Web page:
CT-Based Attenuation Correction for SPECT

CT-Based Attenuation Correction for SPECT

Timothy G. Turkington

David R. Gilland


The possibility of including single-photon emission computed tomography (SPECT) and x-ray computed tomography (CT) in a single combined system was first investigated by Lang et al. (1). This group investigated the use of separately functional CT and SPECT components put together into a larger system as well as a single solid-state detector design that could be used to count the gamma rays emitted from the body in addition to measuring the flux of x-rays from an x-ray tube (2).

The appeal of combining CT and SPECT is largely the same as the appeal of combining CT and positron emission tomography (PET). SPECT imaging suffers from effects of photon scatter and absorption. SPECT images are made more accurate, therefore, by the application of attenuation correction. In most regions of the body, appropriate attenuation correction can be done only when the attenuation of the body is measured directly with a transmission scan. X-ray CT images that are aligned with the SPECT data can be used for attenuation correction if appropriate adjustments are made to the attenuation values. In addition, the anatomic information that can be deduced from radiotracer distributions is sometimes insufficient for accurate localization of SPECT lesions. The inherently registered x-ray CT resulting from dual-modality scanning can provide the required anatomic localization, alleviating the problems that occur in the very complex task of retrospectively matching SPECT and x-ray CT images by using software algorithms.

Differences between PET and SPECT

Although PET and SPECT are quite similar in concept and use, important differences may have implications for how
the addition of CT to either modality should be designed and implemented.

Figure 8.1 SPECT-CT study. At left is an x-ray CT image. In the middle is the corresponding SPECT image (gallium 67 citrate). At the right, the SPECT is superimposed on the CT.


The absorption or scatter of photons emitted from radiotracers, whether positron emitting or single-photon emitting, results in a reduction of detected events. This loss of events can dramatically degrade both the quantitative accuracy and visual quality of the resulting images. In Figure 8.2, attenuation of a single photon and an annihilation photon pair is illustrated.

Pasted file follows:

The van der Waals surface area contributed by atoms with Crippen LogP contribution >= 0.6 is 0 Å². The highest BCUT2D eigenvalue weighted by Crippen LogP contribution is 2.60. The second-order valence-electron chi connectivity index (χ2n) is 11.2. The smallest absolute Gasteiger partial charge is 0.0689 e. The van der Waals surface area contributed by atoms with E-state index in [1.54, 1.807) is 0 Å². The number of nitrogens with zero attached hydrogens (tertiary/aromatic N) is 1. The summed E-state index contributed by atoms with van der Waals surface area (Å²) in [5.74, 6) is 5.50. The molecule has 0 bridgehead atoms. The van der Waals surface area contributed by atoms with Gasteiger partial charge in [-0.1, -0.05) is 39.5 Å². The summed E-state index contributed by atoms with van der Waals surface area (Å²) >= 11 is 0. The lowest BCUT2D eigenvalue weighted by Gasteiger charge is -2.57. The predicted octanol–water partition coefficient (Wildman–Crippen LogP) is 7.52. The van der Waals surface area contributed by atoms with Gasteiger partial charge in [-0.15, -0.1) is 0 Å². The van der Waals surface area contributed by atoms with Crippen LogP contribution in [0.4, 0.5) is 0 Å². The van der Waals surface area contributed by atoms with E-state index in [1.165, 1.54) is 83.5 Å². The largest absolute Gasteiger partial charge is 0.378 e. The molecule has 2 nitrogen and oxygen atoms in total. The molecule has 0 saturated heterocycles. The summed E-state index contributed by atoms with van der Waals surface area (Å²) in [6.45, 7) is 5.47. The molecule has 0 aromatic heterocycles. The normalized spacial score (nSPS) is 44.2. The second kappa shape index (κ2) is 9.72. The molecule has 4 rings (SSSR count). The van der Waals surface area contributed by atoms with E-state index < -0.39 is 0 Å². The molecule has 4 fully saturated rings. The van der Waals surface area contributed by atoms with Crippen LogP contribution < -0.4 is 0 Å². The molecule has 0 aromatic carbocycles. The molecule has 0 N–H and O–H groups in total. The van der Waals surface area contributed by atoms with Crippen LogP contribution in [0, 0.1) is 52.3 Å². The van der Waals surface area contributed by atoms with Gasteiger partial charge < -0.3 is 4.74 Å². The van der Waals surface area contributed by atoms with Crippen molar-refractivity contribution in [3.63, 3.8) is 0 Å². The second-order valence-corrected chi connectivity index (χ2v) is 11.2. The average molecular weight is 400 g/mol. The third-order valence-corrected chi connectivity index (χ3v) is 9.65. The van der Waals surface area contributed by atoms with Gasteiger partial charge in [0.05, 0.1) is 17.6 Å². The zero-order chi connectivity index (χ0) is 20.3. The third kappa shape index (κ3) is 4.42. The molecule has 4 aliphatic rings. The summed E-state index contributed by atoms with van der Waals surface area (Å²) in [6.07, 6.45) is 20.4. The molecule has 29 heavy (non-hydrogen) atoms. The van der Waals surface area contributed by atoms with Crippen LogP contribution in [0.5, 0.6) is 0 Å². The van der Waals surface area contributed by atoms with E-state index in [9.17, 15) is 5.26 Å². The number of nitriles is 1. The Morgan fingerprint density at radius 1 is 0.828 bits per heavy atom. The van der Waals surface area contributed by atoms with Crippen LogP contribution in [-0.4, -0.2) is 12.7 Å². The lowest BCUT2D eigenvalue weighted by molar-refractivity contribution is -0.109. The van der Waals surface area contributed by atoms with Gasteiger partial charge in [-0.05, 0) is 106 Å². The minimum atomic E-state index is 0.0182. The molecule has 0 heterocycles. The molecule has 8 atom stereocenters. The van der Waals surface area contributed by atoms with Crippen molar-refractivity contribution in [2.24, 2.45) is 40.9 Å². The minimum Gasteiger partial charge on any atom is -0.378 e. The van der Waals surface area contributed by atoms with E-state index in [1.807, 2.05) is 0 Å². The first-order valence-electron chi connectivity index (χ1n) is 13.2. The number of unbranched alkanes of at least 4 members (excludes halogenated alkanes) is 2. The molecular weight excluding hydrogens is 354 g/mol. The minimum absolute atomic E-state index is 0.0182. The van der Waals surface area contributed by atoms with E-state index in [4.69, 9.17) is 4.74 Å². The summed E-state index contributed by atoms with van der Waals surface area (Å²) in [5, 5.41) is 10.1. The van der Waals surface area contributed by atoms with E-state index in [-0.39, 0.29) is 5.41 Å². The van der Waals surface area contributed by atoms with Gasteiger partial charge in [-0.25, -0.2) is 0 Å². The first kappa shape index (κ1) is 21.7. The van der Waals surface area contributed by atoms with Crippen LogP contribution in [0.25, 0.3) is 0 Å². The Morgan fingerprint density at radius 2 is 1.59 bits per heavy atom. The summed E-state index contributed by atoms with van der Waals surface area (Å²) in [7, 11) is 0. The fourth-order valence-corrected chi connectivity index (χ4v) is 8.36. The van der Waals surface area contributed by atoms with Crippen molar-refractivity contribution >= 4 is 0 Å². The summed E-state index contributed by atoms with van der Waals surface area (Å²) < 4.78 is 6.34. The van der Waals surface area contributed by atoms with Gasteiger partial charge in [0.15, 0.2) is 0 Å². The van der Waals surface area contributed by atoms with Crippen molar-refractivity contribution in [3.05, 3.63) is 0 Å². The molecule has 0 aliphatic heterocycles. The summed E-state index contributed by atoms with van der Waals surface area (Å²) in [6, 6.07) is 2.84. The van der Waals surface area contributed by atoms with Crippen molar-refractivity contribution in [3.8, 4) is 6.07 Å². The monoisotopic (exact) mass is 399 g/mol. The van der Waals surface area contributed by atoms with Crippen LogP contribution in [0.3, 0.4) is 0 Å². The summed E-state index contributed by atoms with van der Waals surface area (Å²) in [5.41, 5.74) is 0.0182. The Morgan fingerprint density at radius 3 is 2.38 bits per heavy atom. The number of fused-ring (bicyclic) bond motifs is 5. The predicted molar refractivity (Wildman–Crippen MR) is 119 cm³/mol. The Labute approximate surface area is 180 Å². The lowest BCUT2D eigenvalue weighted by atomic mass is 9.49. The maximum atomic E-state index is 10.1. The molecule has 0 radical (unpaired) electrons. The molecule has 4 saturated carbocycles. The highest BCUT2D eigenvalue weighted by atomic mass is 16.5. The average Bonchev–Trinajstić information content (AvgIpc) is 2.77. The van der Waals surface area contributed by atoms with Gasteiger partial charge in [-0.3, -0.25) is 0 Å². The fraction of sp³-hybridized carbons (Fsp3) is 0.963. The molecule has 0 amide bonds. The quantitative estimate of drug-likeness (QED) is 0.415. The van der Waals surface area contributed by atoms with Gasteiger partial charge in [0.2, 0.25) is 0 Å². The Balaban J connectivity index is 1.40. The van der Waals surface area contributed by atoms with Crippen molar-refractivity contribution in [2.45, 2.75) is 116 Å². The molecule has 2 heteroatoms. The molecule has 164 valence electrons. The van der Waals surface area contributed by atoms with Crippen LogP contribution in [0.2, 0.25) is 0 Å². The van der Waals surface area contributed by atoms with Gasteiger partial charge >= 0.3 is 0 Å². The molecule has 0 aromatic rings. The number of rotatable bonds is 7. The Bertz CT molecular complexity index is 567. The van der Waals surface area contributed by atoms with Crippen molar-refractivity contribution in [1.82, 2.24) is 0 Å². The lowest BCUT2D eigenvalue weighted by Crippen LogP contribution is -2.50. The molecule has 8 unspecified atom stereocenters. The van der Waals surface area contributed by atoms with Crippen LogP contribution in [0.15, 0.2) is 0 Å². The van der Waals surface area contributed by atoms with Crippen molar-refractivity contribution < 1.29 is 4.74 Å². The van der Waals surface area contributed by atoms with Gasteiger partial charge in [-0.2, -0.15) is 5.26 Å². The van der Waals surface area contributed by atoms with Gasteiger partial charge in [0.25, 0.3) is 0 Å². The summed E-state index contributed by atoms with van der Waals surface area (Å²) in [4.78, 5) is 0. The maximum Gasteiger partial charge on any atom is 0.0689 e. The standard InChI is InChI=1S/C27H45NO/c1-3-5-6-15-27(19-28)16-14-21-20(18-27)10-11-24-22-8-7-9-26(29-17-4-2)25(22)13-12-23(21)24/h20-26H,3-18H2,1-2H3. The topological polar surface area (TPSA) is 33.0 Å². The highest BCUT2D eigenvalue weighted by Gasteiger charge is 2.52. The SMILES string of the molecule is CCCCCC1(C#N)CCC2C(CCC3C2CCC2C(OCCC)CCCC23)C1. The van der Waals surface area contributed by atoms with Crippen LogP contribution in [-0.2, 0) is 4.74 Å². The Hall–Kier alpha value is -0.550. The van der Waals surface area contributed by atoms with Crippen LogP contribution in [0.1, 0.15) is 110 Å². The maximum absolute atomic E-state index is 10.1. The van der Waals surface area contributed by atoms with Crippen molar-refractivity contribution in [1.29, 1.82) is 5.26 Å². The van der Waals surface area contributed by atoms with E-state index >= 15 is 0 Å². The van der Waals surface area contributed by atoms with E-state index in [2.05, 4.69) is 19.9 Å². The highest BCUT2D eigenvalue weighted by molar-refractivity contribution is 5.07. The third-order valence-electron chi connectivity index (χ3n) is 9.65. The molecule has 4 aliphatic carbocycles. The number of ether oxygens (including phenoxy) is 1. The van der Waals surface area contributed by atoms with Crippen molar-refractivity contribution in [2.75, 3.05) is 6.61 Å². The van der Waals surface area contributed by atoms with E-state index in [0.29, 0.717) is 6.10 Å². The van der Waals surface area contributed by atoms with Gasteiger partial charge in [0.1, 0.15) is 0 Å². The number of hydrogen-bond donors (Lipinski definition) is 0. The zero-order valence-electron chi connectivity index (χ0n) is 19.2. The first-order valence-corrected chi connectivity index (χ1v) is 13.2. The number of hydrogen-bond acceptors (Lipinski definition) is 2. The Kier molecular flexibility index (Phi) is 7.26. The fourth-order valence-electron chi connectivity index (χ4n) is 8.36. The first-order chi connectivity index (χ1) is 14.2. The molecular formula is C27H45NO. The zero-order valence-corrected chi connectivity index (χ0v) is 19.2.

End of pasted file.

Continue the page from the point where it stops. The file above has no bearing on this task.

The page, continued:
The single photon must traverse a path length d in tissue before leaving the body. The probability that this photon survives attenuation is given by

P = e-μd

where d is the path length of the photon through the body and μ is the linear attenuation coefficient. For the photon pair, the probability that both photons survive is the product of the individual survival probabilities:

P = P1P2 = e-μd1e-μd2 = e-μ(d1 + d2)

where d1 and d2 are the path lengths of the two photons in the body. Although these equations assume a constant μ (uniform attenuation within the body), the following points also are true for more general body features, including bone, lungs, and gas. These two important points can be made in comparing the single-photon case with the positron case. The first is that because both photons must survive for the event to be detected, attenuation effects are greater in PET imaging than in SPECT, at least from a quantitative perspective. The magnitude of this effect is illustrated in Figure 8.3.
The second point is that whereas the attenuation probability would be the same for any photon pair emitted along a path shown for the pair in Figure 8.2, regardless of where the annihilation point is on that path (because the final answer depends only on the total path length d1 + d2), with single-photon emission, the amount of attenuation depends on the particular emission point of the photon on any particular path. This feature makes accurate attenuation correction of single-photon imaging more difficult. For PET, because all photon pairs emitted and possibly detected in a given line are attenuated by the same probability, the raw data (the counts obtained for that line) can be corrected by a well-defined factor before reconstruction. For SPECT, the most accurate attenuation correction can be done only once an estimate of the radioactivity distribution has been made. An iterative algorithm is therefore required that can simultaneously improve the tracer distribution estimate with each update and use accurate attenuation compensation.

Figure 8.2 Comparison of attenuation in PET and SPECT. For SPECT, the single photon must survive, and its survival depends on the path it traverses through the body. For PET, both photons must survive. The negative implication is that overall attenuation probabilities are high. The positive implication is that the attenuation probability is the same for all photon pairs emitted along the same line of response.

Figure 8.3 Attenuation losses in PET and SPECT. The curves indicate the number of events surviving attenuation for a uniform distribution of radioactivity in circular cylinders of varying radii. SPECT curves use attenuation appropriate for 140 keV.

Only gold members can continue reading. Log In or Register to continue

Jul 27, 2016 | Posted by in GENERAL RADIOLOGY | Comments Off on CT-Based Attenuation Correction for SPECT
Premium Wordpress Themes by UFO Themes